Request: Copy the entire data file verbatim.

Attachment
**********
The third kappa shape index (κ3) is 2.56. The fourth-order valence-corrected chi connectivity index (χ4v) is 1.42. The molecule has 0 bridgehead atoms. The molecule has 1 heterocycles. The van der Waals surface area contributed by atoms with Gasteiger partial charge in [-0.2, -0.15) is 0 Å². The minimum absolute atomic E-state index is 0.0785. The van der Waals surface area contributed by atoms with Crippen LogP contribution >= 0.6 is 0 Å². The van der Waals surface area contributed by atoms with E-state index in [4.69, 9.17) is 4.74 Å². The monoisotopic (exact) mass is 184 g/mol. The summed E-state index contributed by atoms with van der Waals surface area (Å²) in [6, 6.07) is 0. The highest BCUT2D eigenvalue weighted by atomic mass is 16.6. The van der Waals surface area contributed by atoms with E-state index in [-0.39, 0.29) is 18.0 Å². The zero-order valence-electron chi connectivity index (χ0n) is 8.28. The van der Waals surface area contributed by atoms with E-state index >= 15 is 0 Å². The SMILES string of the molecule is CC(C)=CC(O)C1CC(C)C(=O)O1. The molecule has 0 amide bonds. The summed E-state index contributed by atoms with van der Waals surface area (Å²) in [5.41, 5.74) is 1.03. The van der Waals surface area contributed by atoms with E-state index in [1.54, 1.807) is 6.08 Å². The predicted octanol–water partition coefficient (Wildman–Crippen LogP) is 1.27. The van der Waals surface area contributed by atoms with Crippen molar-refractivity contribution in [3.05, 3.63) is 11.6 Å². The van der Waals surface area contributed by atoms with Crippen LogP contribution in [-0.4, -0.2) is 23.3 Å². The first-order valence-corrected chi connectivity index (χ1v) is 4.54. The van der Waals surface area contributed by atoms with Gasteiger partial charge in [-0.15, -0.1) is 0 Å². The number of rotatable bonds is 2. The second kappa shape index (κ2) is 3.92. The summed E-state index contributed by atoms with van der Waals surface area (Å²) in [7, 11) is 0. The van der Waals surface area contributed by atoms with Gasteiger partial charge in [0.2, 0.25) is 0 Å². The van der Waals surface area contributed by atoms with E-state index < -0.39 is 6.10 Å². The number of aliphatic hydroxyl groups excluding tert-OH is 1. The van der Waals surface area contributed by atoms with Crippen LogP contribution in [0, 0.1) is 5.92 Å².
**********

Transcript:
The third kappa shape index (κ3) is 2.56. The fourth-order valence-corrected chi connectivity index (χ4v) is 1.42. The molecule has 0 bridgehead atoms. The molecule has 1 heterocycles. The van der Waals surface area contributed by atoms with Gasteiger partial charge in [-0.2, -0.15) is 0 Å². The minimum absolute atomic E-state index is 0.0785. The van der Waals surface area contributed by atoms with Crippen LogP contribution >= 0.6 is 0 Å². The van der Waals surface area contributed by atoms with E-state index in [4.69, 9.17) is 4.74 Å². The monoisotopic (exact) mass is 184 g/mol. The summed E-state index contributed by atoms with van der Waals surface area (Å²) in [6, 6.07) is 0. The highest BCUT2D eigenvalue weighted by atomic mass is 16.6. The van der Waals surface area contributed by atoms with E-state index in [-0.39, 0.29) is 18.0 Å². The zero-order valence-electron chi connectivity index (χ0n) is 8.28. The van der Waals surface area contributed by atoms with E-state index >= 15 is 0 Å². The SMILES string of the molecule is CC(C)=CC(O)C1CC(C)C(=O)O1. The molecule has 0 amide bonds. The summed E-state index contributed by atoms with van der Waals surface area (Å²) in [5.41, 5.74) is 1.03. The van der Waals surface area contributed by atoms with E-state index in [1.54, 1.807) is 6.08 Å². The predicted octanol–water partition coefficient (Wildman–Crippen LogP) is 1.27. The van der Waals surface area contributed by atoms with Crippen molar-refractivity contribution in [3.05, 3.63) is 11.6 Å². The van der Waals surface area contributed by atoms with Crippen LogP contribution in [-0.4, -0.2) is 23.3 Å². The first-order valence-corrected chi connectivity index (χ1v) is 4.54. The van der Waals surface area contributed by atoms with Gasteiger partial charge in [-0.15, -0.1) is 0 Å². The number of rotatable bonds is 2. The second kappa shape index (κ2) is 3.92. The summed E-state index contributed by atoms with van der Waals surface area (Å²) in [7, 11) is 0. The van der Waals surface area contributed by atoms with Gasteiger partial charge in [0.2, 0.25) is 0 Å². The van der Waals surface area contributed by atoms with E-state index < -0.39 is 6.10 Å². The number of aliphatic hydroxyl groups excluding tert-OH is 1. The van der Waals surface area contributed by atoms with Crippen LogP contribution in [0, 0.1) is 5.92 Å².